Never Go With Your Gut: How Pioneering Leaders Make the Best Decisions and Avoid Business Disastersby Gleb Tsipursky
A counterintuitive yet practical guide to addressing the cognitive biases that often lead to disastrous decisions in an organization. In Never Go With Your Gut, you’ll learn why following your instincts often results in poor decisions. The book reveals core strategies that will reframe your mental model so that you can develop processes and practices that prevent business disasters. A recommended read for every organizational leader!
Your gut or your head
“Most cognitive biases result from mistakes made by going with our gut reactions, meaning autopilot system errors”
We have two mental systems that influence our mental processes—the autopilot (emotional) system and the intentional (rational) system. Most people believe that going with your gut is the best way to make decisions because it’s faster and more comfortable whereas the intentional system consumes a lot of energy and works slowly. This may be a good idea if you’re trying to survive in the savanna. But in the modern business world, it can lead to disastrous decisions.
Relying exclusively on your gut instinct can lead to cognitive biases. Cognitive biases result in an inaccurate evaluation of self and others. They also lead to poor evaluation of risks and rewards. Therefore, following your gut can cause you to make systematic and predictable judgment errors that leave your organization in tatters.
To avoid making catastrophic decisions due to cognitive biases, you have to train your intentional system to identify and address these judgment errors. You can learn and utilize techniques that minimize your cognitive biases within yourself, your team, and your organization. It’s okay to use your intuition, but make sure that you always evaluate the situation analytically before making a major decision.
Actions to take
Deal with loss aversion
“Every day, you face a series of situations for which you need to decide whether to take the course that feels most comfortable by avoiding losses, or the course that feels less comfortable and leads to more gains over time”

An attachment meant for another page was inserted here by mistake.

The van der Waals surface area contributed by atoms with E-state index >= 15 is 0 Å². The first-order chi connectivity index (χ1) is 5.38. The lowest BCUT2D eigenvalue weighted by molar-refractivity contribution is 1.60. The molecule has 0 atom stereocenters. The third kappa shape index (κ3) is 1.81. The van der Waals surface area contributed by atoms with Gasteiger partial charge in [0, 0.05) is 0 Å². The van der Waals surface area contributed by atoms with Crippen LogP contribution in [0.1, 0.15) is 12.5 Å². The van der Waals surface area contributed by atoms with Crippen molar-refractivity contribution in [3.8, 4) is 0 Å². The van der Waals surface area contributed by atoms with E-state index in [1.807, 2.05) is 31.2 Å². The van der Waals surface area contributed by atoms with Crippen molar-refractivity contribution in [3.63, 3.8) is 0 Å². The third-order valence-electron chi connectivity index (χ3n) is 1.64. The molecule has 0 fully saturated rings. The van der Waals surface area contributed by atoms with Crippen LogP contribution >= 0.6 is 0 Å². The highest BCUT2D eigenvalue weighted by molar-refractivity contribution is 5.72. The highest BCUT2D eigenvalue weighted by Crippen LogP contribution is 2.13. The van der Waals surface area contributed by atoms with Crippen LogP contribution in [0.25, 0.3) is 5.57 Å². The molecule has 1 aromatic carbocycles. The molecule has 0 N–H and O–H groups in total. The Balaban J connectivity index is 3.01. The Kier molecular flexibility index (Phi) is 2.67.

Your brain is wired to avoid losses at all costs, even if there’s a chance that you may make larger gains within the same situation. This tendency is referred to as loss aversion, and it’s a dangerous judgment error you need to be aware of. Loss aversion was a practical way for our ancestors to survive in harsh environments where resources were scarce. But if you’re too focused on avoiding losses in today’s business environment, you may make decisions that hurt your bottom line.
One of the cognitive biases associated with loss aversion is status quo bias. This is where you’re reluctant to adapt your systems or processes to fit a shifting business environment. As a result, your company loses out on opportunities to boost profitability and market share. Another form of loss aversion is sunken costs. This is where you hold on to a project or relationship that no longer provides adequate returns because you’re afraid of losing the capital already invested.
You have to be aware of your tendency toward the different forms of loss aversion. Once you’ve identified it within your organization, examine how it has negatively affected you in the past. Then adopt strategies to help you overcome it so that it no longer taints your decision-making process.
Actions to take
Prevent snap judgments of others
“Why do we give ourselves a pass while assigning an obnoxious status to other people? Why does our gut always make us out to be the good guys, and other people the bad guys? There is clearly a disconnect between our gut reactions and reality”
Part of our human nature is to attribute our bad behaviors to external factors instead of our inner flaws. On the flip side, we tend to attribute the bad behaviors of others to their internal character flaws instead of considering the context of their situation. This is known as attribution error. Sometimes we go further and apply this attribution error to entire groups of people. We see one member of a group misbehaving and we quickly brand the entire group as bad.
Making snap judgments about other individuals or tribes may have been key for our survival in our hunter-gatherer days. But this kind of thinking is extremely detrimental when it comes to the modern business environment. Having an excessively positive perception of groups you belong to while demonizing other groups can create discrimination and a lack of diversity within your organization. Snap judgments can lead to strained relationships, missed opportunities, lack of empathy, and demotivated employees.